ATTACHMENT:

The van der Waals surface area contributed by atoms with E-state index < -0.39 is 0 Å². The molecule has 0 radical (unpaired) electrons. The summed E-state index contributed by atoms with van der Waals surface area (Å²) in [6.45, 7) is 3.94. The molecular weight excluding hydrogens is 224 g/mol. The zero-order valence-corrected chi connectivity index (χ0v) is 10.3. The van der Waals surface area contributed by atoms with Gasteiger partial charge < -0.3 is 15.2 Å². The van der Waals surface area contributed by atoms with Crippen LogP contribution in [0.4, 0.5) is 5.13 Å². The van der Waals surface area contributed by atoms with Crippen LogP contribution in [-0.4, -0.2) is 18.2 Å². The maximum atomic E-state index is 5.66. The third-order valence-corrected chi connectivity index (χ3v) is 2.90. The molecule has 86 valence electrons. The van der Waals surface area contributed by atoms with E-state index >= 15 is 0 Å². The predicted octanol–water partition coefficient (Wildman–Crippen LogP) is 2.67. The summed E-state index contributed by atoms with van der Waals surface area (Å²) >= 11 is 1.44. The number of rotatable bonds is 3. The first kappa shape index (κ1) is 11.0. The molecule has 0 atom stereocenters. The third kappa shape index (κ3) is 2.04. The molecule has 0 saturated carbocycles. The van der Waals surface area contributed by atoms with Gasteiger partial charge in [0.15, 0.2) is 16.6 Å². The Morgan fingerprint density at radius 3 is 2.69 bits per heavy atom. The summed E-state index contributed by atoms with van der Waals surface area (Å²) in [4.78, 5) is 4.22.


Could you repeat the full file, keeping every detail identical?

The van der Waals surface area contributed by atoms with E-state index < -0.39 is 0 Å². The molecule has 0 radical (unpaired) electrons. The summed E-state index contributed by atoms with van der Waals surface area (Å²) in [6.45, 7) is 3.94. The molecular weight excluding hydrogens is 224 g/mol. The zero-order valence-corrected chi connectivity index (χ0v) is 10.3. The van der Waals surface area contributed by atoms with Gasteiger partial charge < -0.3 is 15.2 Å². The van der Waals surface area contributed by atoms with Crippen LogP contribution in [0.4, 0.5) is 5.13 Å². The van der Waals surface area contributed by atoms with Crippen LogP contribution in [-0.4, -0.2) is 18.2 Å². The maximum atomic E-state index is 5.66. The third-order valence-corrected chi connectivity index (χ3v) is 2.90. The molecule has 86 valence electrons. The van der Waals surface area contributed by atoms with E-state index >= 15 is 0 Å². The predicted octanol–water partition coefficient (Wildman–Crippen LogP) is 2.67. The summed E-state index contributed by atoms with van der Waals surface area (Å²) >= 11 is 1.44. The number of rotatable bonds is 3. The first kappa shape index (κ1) is 11.0. The molecule has 0 atom stereocenters. The third kappa shape index (κ3) is 2.04. The molecule has 0 saturated carbocycles. The van der Waals surface area contributed by atoms with Gasteiger partial charge in [0.15, 0.2) is 16.6 Å². The Morgan fingerprint density at radius 3 is 2.69 bits per heavy atom. The summed E-state index contributed by atoms with van der Waals surface area (Å²) in [4.78, 5) is 4.22.